The Less Survivable Cancers Taskforce is calling on the government to end the vicious cycle of research neglect which has seen survivability stagnate amongst the six deadliest cancers over the last decade.
In a new report released today The Taskforce, of which Pancreatic Cancer UK is a member, states the central challenge to increasing the 5-year survival over the next decade is addressing the slow progress of research. While more common cancers such as breast cancer have seen a huge boost in survivability, less survivable cancers such as brain cancer and pancreatic cancer remain as deadly as ever. The report argues this disparity in patient outcomes is due to research and funding inequalities.
Half of all cancer deaths in the UK are as a result of lung, liver, brain, stomach, oesophageal or pancreatic cancer yet less than 7% of government cancer research funding over 10 years has been focused on these less survivable cancers.
The report identifies that a key barrier to research breakthroughs is the perception that the deadliest cancers are too difficult to cure. This perception has meant that research funding is being diverted away, creating a vicious cycle of neglect, ensuring that prognoses remain poor.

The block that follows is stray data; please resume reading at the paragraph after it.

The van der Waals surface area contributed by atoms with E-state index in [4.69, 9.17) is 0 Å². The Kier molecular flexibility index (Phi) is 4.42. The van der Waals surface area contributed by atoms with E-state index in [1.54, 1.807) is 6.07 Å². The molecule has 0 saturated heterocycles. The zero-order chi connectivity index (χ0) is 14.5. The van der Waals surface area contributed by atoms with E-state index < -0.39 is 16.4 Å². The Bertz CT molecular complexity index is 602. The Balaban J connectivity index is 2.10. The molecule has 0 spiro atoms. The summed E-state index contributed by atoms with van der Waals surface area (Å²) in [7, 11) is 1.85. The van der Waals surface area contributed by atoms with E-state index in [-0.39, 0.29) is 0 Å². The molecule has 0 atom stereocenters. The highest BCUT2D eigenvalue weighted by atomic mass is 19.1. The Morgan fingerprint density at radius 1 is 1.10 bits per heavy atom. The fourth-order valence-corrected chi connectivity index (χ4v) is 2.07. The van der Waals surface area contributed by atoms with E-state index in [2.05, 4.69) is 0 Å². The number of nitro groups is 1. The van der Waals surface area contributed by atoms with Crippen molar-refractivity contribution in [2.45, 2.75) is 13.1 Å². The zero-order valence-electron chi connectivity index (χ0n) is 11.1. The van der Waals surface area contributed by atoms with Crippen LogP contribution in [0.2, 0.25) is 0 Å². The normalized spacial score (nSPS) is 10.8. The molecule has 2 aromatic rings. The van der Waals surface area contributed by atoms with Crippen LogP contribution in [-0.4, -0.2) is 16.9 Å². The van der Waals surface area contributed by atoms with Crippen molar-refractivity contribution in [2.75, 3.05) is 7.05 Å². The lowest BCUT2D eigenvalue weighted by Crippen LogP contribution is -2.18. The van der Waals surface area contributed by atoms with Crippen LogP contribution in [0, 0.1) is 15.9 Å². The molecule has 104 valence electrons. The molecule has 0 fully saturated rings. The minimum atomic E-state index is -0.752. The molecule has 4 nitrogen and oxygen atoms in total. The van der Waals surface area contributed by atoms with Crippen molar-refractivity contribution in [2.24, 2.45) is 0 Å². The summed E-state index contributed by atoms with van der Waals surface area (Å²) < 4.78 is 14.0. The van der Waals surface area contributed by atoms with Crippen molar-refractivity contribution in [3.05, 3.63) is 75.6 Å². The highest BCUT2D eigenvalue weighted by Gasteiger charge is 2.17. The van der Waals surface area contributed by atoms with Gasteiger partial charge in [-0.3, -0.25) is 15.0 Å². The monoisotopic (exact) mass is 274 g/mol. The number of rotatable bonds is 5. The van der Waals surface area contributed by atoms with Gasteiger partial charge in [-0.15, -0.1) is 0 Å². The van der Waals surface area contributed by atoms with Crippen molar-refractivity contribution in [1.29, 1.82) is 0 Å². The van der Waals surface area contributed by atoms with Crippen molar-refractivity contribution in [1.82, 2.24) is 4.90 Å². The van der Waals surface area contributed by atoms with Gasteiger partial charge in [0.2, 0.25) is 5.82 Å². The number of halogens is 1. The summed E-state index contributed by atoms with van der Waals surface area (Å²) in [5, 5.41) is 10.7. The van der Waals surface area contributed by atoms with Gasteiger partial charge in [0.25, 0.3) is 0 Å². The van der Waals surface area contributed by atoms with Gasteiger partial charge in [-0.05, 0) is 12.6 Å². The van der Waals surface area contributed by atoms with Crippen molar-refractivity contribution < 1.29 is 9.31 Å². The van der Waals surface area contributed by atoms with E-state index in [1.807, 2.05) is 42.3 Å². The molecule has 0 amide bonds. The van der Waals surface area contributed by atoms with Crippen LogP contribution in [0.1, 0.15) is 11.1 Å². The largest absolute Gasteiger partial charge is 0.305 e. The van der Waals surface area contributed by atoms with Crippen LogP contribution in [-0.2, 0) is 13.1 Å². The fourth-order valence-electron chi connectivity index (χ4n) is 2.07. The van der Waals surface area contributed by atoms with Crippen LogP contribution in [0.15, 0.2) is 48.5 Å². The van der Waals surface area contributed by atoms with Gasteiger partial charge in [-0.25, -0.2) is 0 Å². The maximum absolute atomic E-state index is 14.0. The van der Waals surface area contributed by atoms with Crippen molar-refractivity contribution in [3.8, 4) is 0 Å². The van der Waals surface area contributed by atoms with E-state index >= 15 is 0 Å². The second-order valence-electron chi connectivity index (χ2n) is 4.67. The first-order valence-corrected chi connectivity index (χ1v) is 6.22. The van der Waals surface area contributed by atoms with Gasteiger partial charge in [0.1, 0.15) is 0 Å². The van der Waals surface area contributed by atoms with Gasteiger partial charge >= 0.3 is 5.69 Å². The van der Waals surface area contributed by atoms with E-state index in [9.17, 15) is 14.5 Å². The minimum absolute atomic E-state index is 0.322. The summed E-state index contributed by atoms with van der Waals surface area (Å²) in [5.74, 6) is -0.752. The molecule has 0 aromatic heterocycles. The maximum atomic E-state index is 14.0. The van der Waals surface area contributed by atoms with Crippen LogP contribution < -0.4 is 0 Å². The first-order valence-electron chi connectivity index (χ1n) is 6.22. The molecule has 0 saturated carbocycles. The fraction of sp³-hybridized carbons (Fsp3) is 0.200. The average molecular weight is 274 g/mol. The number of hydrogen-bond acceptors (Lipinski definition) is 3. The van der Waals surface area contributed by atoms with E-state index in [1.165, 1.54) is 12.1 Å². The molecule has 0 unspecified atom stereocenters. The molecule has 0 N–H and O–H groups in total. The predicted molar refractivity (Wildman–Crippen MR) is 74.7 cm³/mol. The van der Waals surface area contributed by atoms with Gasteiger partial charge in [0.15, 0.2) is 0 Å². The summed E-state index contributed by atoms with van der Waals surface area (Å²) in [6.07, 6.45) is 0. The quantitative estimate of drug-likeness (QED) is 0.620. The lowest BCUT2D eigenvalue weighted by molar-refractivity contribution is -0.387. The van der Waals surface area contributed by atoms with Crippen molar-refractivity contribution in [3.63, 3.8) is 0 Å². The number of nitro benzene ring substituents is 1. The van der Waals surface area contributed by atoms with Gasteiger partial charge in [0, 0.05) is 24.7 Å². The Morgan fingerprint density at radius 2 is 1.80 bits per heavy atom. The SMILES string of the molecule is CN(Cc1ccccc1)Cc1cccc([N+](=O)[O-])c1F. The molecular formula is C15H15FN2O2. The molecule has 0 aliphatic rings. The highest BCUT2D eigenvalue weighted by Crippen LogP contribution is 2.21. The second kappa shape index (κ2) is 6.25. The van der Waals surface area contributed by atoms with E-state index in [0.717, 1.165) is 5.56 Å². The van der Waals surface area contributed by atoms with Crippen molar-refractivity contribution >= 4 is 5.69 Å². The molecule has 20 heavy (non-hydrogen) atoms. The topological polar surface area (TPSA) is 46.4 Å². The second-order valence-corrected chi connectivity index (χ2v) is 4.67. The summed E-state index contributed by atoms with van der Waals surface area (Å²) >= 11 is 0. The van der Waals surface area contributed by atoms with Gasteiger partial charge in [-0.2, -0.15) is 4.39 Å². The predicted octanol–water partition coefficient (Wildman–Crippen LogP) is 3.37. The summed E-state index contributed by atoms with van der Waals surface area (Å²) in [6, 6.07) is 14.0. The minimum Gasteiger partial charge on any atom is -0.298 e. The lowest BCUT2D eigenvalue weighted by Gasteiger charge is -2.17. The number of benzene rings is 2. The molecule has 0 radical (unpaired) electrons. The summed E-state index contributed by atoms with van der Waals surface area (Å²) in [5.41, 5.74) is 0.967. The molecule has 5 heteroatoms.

The current five-year survival of the less survivable cancers grouped together stands at just 14% in England. The Taskforce is calling on the government to break this vicious cycle and encourage researchers to focus on less survivable cancers by adopting a formal survival target, committing to doubling survival rates to 28% by 2029.
Further to this, the Taskforce recommends long-term dedicated support of initiatives that coordinate and network the less survivable cancers research communities such as international conferences and steering groups. This will allow a greater understanding of other work in the field to ensure research efforts complement and synergise rather than duplicate each other.
The Taskforce is also critical of the Government’s “all cancer approach” highlighting that the Government’s resistance to prioritising speciﬁc cancers ignores the inequalities already present in cancer research.
The Taskforce knows that the only way to transform survival is to invest in hard-to-treat diseases. The report makes a series of recommendations to improve the survivability of the deadliest cancers including prioritising research programmes and investment decisions according to current survivability and mortality rather than prevalence.
It also suggests funding new designated early career fellowships to encourage researchers to build their careers in tackling less survivable cancers to encourage much needed research.
Anna Jewell, of the Less Survivable Cancers Taskforce said:
“Every eight minutes a patient in England is diagnosed with a less survivable cancer yet these patients are facing a struggle, with limited treatment options. Decades of underfunding and neglect have resulted in a survival rate of just 14%. Pharmaceutical companies are unwilling to perform clinical trials due to the negative results, which will result in less funding. If the Government is serious about transforming the fight against cancer, then it must step up and invest in research for the Less Survivable Cancers.”